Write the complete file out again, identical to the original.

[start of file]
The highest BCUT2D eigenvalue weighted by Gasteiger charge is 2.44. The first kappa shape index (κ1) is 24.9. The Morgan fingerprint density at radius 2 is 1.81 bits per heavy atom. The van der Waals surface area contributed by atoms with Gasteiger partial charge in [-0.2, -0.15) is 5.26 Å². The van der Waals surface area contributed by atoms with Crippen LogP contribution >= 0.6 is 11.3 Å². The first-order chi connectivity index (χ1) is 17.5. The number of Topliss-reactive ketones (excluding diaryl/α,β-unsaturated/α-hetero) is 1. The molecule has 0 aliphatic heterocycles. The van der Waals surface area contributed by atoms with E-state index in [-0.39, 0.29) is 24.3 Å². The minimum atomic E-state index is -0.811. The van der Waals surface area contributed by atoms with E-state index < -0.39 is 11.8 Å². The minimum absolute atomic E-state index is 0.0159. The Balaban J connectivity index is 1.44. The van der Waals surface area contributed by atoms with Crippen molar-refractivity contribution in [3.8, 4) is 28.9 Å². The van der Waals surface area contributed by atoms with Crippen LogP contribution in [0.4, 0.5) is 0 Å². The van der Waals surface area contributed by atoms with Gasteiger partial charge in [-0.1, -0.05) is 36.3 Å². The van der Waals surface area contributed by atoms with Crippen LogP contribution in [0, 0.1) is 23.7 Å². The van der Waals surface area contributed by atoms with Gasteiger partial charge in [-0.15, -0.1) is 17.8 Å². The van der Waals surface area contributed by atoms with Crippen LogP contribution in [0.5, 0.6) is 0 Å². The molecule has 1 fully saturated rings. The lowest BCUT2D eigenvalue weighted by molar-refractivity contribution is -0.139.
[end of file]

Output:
The highest BCUT2D eigenvalue weighted by Gasteiger charge is 2.44. The first kappa shape index (κ1) is 24.9. The Morgan fingerprint density at radius 2 is 1.81 bits per heavy atom. The van der Waals surface area contributed by atoms with Gasteiger partial charge in [-0.2, -0.15) is 5.26 Å². The van der Waals surface area contributed by atoms with Crippen LogP contribution >= 0.6 is 11.3 Å². The first-order chi connectivity index (χ1) is 17.5. The number of Topliss-reactive ketones (excluding diaryl/α,β-unsaturated/α-hetero) is 1. The molecule has 0 aliphatic heterocycles. The van der Waals surface area contributed by atoms with E-state index in [-0.39, 0.29) is 24.3 Å². The minimum atomic E-state index is -0.811. The van der Waals surface area contributed by atoms with E-state index < -0.39 is 11.8 Å². The minimum absolute atomic E-state index is 0.0159. The Balaban J connectivity index is 1.44. The van der Waals surface area contributed by atoms with Crippen molar-refractivity contribution in [3.8, 4) is 28.9 Å². The van der Waals surface area contributed by atoms with Crippen LogP contribution in [0.4, 0.5) is 0 Å². The van der Waals surface area contributed by atoms with Gasteiger partial charge in [-0.1, -0.05) is 36.3 Å². The van der Waals surface area contributed by atoms with Crippen LogP contribution in [0, 0.1) is 23.7 Å². The van der Waals surface area contributed by atoms with Gasteiger partial charge in [-0.15, -0.1) is 17.8 Å². The van der Waals surface area contributed by atoms with Crippen LogP contribution in [0.5, 0.6) is 0 Å². The molecule has 1 fully saturated rings. The lowest BCUT2D eigenvalue weighted by molar-refractivity contribution is -0.139.